The original image of the PI-RADS maps, used in the composition of Fig. 4, was extracted from the documentation for the PI-RADS v2.1 Module, which is made available by the American College of Radiology at this link: https://www.acr.org/-/media/ACR/Files/RADS/PI-RADS/PIRADS-V2-1.pdf

Abbreviations

3-D:

Three-dimensional

AI:

Artificial intelligence

CT:

Computerized tomography

FE:

Finite element

MRI:

Magnetic resonance imaging

PCa:

Prostate cancer

PZ:

Prostate peripheral zone

SMM:

Statistical motion models

TRUS:

Transrectal ultrasound

TZ:

Prostate transitional zone

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Acknowledgements

The present study has been supported by the Universitat Rovira i Virgili (URV) under Grant 2018PFR-URV-B2-29.

Funding

This project has received funding from the European Union’s Horizon 2020 research and innovation programme under the Marie Sk ł odowska-Curie grant agreement 713679.

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Authors and Affiliations

Authors

Contributions

Conception and design: C.O., D.P., J.H., J.M.L., G.F., J.R.G.-B.; Development of methodology: M.Q., D.P., J.H., J.M.L., G.F., J.R.G.-B.; Data acquisition (computer simulations): M.Q.; Analysis and interpretation of data: M.Q., D.P., J.H., J.M.L., G.F.; Study supervision: C.O., G.F.; Writing Original Draft: M.Q., D.P., G.F.; Writing-Review and Editing: M.Q., D.P., J.H., J.M.L., G.F., J.R.G.-B.; All authors have read and approved the final manuscript.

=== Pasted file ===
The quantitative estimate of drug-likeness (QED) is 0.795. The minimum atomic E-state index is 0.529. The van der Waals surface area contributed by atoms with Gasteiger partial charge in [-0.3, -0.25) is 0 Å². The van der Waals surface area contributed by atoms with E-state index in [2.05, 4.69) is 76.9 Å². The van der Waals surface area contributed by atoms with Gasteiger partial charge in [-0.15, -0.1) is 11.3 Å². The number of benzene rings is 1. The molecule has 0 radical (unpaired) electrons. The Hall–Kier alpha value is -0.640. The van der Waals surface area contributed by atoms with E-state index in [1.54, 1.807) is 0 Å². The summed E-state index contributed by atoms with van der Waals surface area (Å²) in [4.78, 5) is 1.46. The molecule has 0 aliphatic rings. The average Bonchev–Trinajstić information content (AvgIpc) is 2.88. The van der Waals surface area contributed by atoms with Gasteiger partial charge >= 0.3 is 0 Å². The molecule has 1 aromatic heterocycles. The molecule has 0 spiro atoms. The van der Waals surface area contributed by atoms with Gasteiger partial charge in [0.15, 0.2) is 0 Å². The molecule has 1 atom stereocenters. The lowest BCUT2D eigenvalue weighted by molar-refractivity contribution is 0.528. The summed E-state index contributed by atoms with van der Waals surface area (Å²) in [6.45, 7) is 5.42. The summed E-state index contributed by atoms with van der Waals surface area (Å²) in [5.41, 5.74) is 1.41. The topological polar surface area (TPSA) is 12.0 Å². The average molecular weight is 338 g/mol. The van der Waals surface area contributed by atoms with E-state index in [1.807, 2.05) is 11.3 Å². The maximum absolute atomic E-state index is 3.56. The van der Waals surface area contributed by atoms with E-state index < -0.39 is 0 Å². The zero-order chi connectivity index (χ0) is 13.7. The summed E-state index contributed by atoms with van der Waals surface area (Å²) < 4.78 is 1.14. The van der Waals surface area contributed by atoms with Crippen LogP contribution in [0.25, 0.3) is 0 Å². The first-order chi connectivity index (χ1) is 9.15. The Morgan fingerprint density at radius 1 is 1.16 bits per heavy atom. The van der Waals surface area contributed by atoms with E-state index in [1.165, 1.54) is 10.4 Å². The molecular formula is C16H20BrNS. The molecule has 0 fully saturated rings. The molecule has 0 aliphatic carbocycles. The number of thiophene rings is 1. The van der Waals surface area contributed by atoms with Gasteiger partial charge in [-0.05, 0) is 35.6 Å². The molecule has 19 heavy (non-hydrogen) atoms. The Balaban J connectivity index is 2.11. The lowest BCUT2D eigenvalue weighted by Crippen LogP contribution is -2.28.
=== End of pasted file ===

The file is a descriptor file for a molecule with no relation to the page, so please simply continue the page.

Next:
Corresponding author

Correspondence to Gerard Fortuny.

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This article does not contain any studies with human participants or animals performed by any of the authors. We used images from the BodyParts 3D database (BodyParts3D,©The Database Center for Life Science), licensed under creative commons Attribution-Share Alike 2.1 Japan. No approval from Ethical Commission was required.

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The authors declare that they have no competing interests.

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Qasim, M., Puigjaner, D., Herrero, J. et al. Biomechanical modelling of the pelvic system: improving the accuracy of the location of neoplasms in MRI-TRUS fusion prostate biopsy. BMC Cancer 22, 338 (2022). https://doi.org/10.1186/s12885-022-09432-4

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  • DOI: https://doi.org/10.1186/s12885-022-09432-4

Keywords

  • Magnetic resonance imaging (MRI)
  • Prostate neoplasm
  • Code-Aster
  • Transrectal ultrasound (TRUS)
  • TRUS-guided biopsy